So, let's go ahead and build the component. I'm going to set up a repository, add the two files that make up my application and its .config file, and add component dependency for the .NET Framework. Remember, if you are using a shared Microsoft® SQL Server™ to store your components, someone else might well select your all-new Seattle Weather shell component and wonder why the application doesn't work. Of course this would be because you didn't include the dependency information needed to wrap up this component. We're not going to spend time on how to build the component, as this is already covered in some depth in the Component Designer: Casting the Mold articles.

Here's how my component looks in Component Designer:

Figure 4. Component Designerthe custom component

So, all that remains is to build my custom Windows XP Embedded operating system and try out my application. Here is the end result, a C# .NET Framework 1.0 application built using Visual Studio .NET 2003 and running on Windows XP Embedded.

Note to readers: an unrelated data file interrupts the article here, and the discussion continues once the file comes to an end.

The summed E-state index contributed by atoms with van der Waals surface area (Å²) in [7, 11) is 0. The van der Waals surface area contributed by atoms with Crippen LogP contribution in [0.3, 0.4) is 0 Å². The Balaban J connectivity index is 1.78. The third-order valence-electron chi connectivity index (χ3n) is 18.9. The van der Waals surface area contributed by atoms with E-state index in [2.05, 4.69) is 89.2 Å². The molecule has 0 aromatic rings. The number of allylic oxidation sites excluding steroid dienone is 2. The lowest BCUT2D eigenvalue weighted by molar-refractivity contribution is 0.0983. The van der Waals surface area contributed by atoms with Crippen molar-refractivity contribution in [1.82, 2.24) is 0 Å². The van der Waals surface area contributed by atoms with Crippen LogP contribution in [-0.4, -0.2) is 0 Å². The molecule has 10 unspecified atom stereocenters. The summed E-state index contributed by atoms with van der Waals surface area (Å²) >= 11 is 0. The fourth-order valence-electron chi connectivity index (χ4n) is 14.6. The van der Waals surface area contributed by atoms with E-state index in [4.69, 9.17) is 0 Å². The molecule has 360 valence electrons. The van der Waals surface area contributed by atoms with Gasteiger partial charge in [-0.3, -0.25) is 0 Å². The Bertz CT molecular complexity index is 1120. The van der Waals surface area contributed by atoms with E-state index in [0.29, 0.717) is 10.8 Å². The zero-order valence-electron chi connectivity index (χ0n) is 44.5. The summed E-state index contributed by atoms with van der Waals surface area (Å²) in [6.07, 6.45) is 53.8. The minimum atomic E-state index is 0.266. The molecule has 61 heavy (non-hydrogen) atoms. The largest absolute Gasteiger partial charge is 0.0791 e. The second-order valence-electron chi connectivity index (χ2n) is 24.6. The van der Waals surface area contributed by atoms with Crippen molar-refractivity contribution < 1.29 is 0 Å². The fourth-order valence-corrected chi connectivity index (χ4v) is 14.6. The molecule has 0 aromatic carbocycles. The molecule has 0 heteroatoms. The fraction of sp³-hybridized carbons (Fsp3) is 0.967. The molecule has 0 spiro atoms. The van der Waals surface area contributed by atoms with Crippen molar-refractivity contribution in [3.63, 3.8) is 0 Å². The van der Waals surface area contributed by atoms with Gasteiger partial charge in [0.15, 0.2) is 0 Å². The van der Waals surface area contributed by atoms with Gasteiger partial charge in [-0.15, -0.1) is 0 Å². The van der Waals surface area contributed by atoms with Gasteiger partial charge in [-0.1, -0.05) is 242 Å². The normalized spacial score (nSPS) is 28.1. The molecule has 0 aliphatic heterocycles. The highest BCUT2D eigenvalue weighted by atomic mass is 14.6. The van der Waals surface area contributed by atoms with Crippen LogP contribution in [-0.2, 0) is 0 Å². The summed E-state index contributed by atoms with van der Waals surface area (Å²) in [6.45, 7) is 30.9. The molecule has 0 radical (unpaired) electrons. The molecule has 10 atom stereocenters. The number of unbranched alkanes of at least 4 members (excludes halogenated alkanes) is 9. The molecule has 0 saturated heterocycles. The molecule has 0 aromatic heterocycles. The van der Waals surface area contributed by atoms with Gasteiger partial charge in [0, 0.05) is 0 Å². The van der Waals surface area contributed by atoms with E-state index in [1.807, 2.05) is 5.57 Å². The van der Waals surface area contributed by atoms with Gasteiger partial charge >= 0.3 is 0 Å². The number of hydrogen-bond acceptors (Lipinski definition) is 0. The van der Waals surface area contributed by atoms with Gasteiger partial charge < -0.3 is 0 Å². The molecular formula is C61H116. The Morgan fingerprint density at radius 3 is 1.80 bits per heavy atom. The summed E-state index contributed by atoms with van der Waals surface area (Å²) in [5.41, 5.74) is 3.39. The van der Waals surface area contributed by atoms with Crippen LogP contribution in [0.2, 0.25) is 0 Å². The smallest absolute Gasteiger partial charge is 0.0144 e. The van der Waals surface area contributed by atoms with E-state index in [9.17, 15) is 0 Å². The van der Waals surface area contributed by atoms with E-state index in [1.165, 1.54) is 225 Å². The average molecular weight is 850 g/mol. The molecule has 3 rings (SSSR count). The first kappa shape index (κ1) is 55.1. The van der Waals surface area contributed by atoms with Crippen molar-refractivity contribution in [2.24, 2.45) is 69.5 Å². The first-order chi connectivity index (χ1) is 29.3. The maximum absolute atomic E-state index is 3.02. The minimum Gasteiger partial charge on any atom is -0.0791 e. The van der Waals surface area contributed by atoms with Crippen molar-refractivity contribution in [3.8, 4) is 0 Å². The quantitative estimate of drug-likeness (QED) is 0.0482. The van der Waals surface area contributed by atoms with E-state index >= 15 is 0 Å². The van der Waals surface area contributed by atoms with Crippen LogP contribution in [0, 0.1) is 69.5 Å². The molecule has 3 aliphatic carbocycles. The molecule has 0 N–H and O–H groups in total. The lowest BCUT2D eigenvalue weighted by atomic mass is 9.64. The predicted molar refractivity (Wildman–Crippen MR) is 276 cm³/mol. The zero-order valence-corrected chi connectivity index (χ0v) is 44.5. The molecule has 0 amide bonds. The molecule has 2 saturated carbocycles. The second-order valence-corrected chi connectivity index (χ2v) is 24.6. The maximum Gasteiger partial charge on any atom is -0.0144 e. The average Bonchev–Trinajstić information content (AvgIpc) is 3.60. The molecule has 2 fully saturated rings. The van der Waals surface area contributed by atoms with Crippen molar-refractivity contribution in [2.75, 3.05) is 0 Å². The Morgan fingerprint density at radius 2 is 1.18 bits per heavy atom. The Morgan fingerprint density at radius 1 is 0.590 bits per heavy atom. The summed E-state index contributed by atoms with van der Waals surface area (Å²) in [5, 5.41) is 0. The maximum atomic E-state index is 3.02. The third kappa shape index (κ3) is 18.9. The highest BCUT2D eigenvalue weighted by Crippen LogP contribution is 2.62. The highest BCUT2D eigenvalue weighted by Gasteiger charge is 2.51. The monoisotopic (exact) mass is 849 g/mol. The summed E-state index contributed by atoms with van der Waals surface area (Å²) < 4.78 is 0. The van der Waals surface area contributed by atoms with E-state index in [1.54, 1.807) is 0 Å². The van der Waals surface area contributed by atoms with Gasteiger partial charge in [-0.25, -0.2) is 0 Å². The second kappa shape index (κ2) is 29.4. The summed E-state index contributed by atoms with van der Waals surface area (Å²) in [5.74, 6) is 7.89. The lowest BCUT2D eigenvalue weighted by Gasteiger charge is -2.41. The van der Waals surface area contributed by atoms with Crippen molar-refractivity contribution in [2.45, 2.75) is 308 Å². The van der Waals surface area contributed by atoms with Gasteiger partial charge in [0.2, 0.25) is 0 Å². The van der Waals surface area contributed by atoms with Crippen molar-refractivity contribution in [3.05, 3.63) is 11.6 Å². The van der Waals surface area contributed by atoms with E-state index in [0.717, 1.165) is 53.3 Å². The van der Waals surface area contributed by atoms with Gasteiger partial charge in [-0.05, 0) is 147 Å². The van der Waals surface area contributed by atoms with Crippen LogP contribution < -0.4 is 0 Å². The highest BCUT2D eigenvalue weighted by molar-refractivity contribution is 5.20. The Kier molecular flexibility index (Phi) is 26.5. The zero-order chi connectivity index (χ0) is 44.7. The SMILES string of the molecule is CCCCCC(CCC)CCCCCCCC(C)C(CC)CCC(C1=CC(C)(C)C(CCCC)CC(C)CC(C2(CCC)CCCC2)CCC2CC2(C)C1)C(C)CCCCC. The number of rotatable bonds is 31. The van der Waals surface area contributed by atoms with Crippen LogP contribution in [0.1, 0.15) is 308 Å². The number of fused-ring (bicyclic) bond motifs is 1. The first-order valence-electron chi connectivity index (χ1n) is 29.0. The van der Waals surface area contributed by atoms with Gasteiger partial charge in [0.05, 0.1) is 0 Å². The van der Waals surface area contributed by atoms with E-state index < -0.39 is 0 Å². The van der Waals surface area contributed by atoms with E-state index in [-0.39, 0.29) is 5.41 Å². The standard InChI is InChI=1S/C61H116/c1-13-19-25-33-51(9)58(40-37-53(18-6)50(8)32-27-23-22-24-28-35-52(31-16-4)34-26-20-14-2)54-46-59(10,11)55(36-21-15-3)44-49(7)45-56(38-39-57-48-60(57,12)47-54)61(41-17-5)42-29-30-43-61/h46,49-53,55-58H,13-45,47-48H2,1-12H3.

Figure 5. The finished application


Even though Visual Studio .NET 2003 builds applications which, by default run against the .NET Framework 1.1, it is possible to build and run applications on Windows XP Embedded that run against the .NET Framework 1.0. Of course you also have the ability to install the .NET Framework 1.1 on your Windows XP Embedded device, and run .NET Framework 1.1 compatible applications on your device.


Get Embedded

Mike Hall is a Product Manager in the Microsoft Embedded and Appliance Platform Group (EAPG). Mike has been working with Windows CE since 1996—in developer support, Embedded System Engineering, and the Embedded product group. When not at the office, Mike can be found with his family, working on Skunk projects, or riding a Honda ST1100.